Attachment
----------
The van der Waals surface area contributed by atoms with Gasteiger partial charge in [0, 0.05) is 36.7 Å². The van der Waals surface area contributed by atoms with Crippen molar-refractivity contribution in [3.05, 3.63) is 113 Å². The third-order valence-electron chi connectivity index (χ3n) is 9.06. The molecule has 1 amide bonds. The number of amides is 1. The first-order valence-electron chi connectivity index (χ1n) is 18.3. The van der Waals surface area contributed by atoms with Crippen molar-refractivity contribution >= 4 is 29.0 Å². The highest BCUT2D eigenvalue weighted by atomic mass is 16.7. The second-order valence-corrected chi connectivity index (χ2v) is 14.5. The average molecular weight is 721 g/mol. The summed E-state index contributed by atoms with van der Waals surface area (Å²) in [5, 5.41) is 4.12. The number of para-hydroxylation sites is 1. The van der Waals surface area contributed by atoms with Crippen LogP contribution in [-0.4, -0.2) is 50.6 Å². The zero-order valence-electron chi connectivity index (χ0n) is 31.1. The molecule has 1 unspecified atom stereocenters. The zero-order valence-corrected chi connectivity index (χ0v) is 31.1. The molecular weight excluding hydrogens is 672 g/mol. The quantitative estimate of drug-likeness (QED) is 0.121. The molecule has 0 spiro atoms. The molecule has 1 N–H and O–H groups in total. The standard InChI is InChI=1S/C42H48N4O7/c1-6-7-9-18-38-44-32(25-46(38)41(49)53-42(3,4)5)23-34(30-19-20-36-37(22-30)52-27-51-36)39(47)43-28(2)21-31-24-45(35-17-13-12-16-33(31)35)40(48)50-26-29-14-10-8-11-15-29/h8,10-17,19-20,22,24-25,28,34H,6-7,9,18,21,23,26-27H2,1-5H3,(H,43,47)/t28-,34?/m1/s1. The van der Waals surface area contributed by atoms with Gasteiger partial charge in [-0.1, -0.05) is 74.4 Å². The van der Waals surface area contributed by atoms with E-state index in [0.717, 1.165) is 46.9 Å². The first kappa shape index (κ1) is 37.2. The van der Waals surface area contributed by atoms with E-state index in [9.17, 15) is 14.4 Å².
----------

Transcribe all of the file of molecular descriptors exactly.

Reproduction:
The van der Waals surface area contributed by atoms with Gasteiger partial charge in [0, 0.05) is 36.7 Å². The van der Waals surface area contributed by atoms with Crippen molar-refractivity contribution in [3.05, 3.63) is 113 Å². The third-order valence-electron chi connectivity index (χ3n) is 9.06. The molecule has 1 amide bonds. The number of amides is 1. The first-order valence-electron chi connectivity index (χ1n) is 18.3. The van der Waals surface area contributed by atoms with Crippen molar-refractivity contribution >= 4 is 29.0 Å². The highest BCUT2D eigenvalue weighted by atomic mass is 16.7. The second-order valence-corrected chi connectivity index (χ2v) is 14.5. The average molecular weight is 721 g/mol. The summed E-state index contributed by atoms with van der Waals surface area (Å²) in [5, 5.41) is 4.12. The number of para-hydroxylation sites is 1. The van der Waals surface area contributed by atoms with Crippen LogP contribution in [-0.4, -0.2) is 50.6 Å². The zero-order valence-electron chi connectivity index (χ0n) is 31.1. The molecule has 1 unspecified atom stereocenters. The zero-order valence-corrected chi connectivity index (χ0v) is 31.1. The molecular weight excluding hydrogens is 672 g/mol. The quantitative estimate of drug-likeness (QED) is 0.121. The molecule has 0 spiro atoms. The molecule has 1 N–H and O–H groups in total. The standard InChI is InChI=1S/C42H48N4O7/c1-6-7-9-18-38-44-32(25-46(38)41(49)53-42(3,4)5)23-34(30-19-20-36-37(22-30)52-27-51-36)39(47)43-28(2)21-31-24-45(35-17-13-12-16-33(31)35)40(48)50-26-29-14-10-8-11-15-29/h8,10-17,19-20,22,24-25,28,34H,6-7,9,18,21,23,26-27H2,1-5H3,(H,43,47)/t28-,34?/m1/s1. The van der Waals surface area contributed by atoms with Gasteiger partial charge in [-0.1, -0.05) is 74.4 Å². The van der Waals surface area contributed by atoms with E-state index in [0.717, 1.165) is 46.9 Å². The first kappa shape index (κ1) is 37.2. The van der Waals surface area contributed by atoms with E-state index in [9.17, 15) is 14.4 Å².